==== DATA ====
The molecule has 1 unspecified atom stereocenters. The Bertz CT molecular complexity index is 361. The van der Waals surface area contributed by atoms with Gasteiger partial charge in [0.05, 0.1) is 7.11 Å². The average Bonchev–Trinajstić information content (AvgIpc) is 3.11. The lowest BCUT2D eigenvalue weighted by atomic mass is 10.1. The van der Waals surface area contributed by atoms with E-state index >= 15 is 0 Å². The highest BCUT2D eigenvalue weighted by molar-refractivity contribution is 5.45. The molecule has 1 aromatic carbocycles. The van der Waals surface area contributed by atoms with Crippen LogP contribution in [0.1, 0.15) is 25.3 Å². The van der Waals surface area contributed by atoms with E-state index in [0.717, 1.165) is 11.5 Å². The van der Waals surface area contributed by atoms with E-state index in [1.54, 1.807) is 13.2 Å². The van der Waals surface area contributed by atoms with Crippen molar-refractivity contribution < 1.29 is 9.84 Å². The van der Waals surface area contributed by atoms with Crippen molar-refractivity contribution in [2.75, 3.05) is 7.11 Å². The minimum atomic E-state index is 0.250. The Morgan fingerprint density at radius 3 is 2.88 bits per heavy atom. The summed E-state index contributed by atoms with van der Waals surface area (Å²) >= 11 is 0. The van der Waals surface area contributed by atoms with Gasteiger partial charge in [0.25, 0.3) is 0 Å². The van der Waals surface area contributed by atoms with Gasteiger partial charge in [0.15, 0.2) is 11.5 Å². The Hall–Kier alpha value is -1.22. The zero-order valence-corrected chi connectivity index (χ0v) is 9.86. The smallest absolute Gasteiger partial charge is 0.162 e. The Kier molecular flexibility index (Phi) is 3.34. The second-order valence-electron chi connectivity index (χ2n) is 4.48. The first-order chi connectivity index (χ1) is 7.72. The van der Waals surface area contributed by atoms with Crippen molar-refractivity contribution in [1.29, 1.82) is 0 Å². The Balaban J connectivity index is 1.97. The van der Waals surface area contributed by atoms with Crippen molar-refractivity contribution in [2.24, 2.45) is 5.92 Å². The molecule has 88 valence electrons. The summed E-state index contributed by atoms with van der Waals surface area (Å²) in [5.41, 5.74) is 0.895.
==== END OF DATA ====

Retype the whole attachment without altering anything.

The molecule has 1 unspecified atom stereocenters. The Bertz CT molecular complexity index is 361. The van der Waals surface area contributed by atoms with Gasteiger partial charge in [0.05, 0.1) is 7.11 Å². The average Bonchev–Trinajstić information content (AvgIpc) is 3.11. The lowest BCUT2D eigenvalue weighted by atomic mass is 10.1. The van der Waals surface area contributed by atoms with E-state index >= 15 is 0 Å². The highest BCUT2D eigenvalue weighted by molar-refractivity contribution is 5.45. The molecule has 1 aromatic carbocycles. The van der Waals surface area contributed by atoms with Crippen LogP contribution in [0.1, 0.15) is 25.3 Å². The van der Waals surface area contributed by atoms with E-state index in [0.717, 1.165) is 11.5 Å². The van der Waals surface area contributed by atoms with E-state index in [1.54, 1.807) is 13.2 Å². The van der Waals surface area contributed by atoms with Crippen molar-refractivity contribution < 1.29 is 9.84 Å². The van der Waals surface area contributed by atoms with Crippen molar-refractivity contribution in [2.75, 3.05) is 7.11 Å². The minimum atomic E-state index is 0.250. The Morgan fingerprint density at radius 3 is 2.88 bits per heavy atom. The summed E-state index contributed by atoms with van der Waals surface area (Å²) >= 11 is 0. The van der Waals surface area contributed by atoms with Gasteiger partial charge in [0.25, 0.3) is 0 Å². The van der Waals surface area contributed by atoms with Gasteiger partial charge in [0.15, 0.2) is 11.5 Å². The Hall–Kier alpha value is -1.22. The zero-order valence-corrected chi connectivity index (χ0v) is 9.86. The smallest absolute Gasteiger partial charge is 0.162 e. The Kier molecular flexibility index (Phi) is 3.34. The second-order valence-electron chi connectivity index (χ2n) is 4.48. The first-order chi connectivity index (χ1) is 7.72. The van der Waals surface area contributed by atoms with Crippen molar-refractivity contribution in [1.29, 1.82) is 0 Å². The Balaban J connectivity index is 1.97. The van der Waals surface area contributed by atoms with Crippen molar-refractivity contribution in [2.24, 2.45) is 5.92 Å². The molecule has 88 valence electrons. The summed E-state index contributed by atoms with van der Waals surface area (Å²) in [5.41, 5.74) is 0.895.